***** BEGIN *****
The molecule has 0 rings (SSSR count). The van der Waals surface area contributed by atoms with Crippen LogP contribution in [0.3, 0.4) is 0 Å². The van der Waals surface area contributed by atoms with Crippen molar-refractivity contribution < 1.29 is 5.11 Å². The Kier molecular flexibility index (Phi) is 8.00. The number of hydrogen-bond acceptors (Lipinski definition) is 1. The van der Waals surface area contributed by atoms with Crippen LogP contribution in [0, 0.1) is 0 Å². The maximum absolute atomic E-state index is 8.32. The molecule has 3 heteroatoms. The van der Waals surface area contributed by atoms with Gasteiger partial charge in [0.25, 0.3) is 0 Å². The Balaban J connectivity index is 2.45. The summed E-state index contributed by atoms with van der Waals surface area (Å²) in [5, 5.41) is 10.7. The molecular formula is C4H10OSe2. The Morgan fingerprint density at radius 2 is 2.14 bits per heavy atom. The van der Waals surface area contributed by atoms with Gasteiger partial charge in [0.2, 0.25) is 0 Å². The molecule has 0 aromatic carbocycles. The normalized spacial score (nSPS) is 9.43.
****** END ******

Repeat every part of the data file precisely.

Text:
The molecule has 0 rings (SSSR count). The van der Waals surface area contributed by atoms with Crippen LogP contribution in [0.3, 0.4) is 0 Å². The van der Waals surface area contributed by atoms with Crippen molar-refractivity contribution < 1.29 is 5.11 Å². The Kier molecular flexibility index (Phi) is 8.00. The number of hydrogen-bond acceptors (Lipinski definition) is 1. The van der Waals surface area contributed by atoms with Crippen LogP contribution in [0, 0.1) is 0 Å². The maximum absolute atomic E-state index is 8.32. The molecule has 3 heteroatoms. The van der Waals surface area contributed by atoms with Gasteiger partial charge in [0.25, 0.3) is 0 Å². The Balaban J connectivity index is 2.45. The summed E-state index contributed by atoms with van der Waals surface area (Å²) in [5, 5.41) is 10.7. The molecular formula is C4H10OSe2. The Morgan fingerprint density at radius 2 is 2.14 bits per heavy atom. The van der Waals surface area contributed by atoms with Gasteiger partial charge in [0.2, 0.25) is 0 Å². The molecule has 0 aromatic carbocycles. The normalized spacial score (nSPS) is 9.43.